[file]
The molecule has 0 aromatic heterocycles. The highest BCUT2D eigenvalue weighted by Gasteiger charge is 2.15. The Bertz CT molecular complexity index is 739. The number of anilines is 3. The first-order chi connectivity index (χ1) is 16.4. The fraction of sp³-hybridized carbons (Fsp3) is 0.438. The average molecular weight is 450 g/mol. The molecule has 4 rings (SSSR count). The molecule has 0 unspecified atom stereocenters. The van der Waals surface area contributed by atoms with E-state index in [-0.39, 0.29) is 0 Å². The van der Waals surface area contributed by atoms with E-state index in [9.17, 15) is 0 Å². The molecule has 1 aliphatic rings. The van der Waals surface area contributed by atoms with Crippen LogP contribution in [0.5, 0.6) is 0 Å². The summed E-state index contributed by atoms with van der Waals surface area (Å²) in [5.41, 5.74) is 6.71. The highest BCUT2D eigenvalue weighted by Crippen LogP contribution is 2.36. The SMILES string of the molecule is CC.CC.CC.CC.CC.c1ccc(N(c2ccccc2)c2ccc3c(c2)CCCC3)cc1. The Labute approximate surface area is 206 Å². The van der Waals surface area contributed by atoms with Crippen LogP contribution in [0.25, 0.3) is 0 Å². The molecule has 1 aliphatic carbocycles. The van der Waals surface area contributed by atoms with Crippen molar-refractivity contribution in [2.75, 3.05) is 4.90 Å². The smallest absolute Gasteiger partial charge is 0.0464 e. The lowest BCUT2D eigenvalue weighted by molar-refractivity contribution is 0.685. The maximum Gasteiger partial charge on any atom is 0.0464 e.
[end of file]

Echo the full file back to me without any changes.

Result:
The molecule has 0 aromatic heterocycles. The highest BCUT2D eigenvalue weighted by Gasteiger charge is 2.15. The Bertz CT molecular complexity index is 739. The number of anilines is 3. The first-order chi connectivity index (χ1) is 16.4. The fraction of sp³-hybridized carbons (Fsp3) is 0.438. The average molecular weight is 450 g/mol. The molecule has 4 rings (SSSR count). The molecule has 0 unspecified atom stereocenters. The van der Waals surface area contributed by atoms with E-state index in [-0.39, 0.29) is 0 Å². The van der Waals surface area contributed by atoms with E-state index in [9.17, 15) is 0 Å². The molecule has 1 aliphatic rings. The van der Waals surface area contributed by atoms with Crippen LogP contribution in [0.5, 0.6) is 0 Å². The summed E-state index contributed by atoms with van der Waals surface area (Å²) in [5.41, 5.74) is 6.71. The highest BCUT2D eigenvalue weighted by Crippen LogP contribution is 2.36. The SMILES string of the molecule is CC.CC.CC.CC.CC.c1ccc(N(c2ccccc2)c2ccc3c(c2)CCCC3)cc1. The Labute approximate surface area is 206 Å². The van der Waals surface area contributed by atoms with Crippen LogP contribution in [0.25, 0.3) is 0 Å². The molecule has 1 aliphatic carbocycles. The van der Waals surface area contributed by atoms with Crippen molar-refractivity contribution in [2.75, 3.05) is 4.90 Å². The smallest absolute Gasteiger partial charge is 0.0464 e. The lowest BCUT2D eigenvalue weighted by molar-refractivity contribution is 0.685. The maximum Gasteiger partial charge on any atom is 0.0464 e.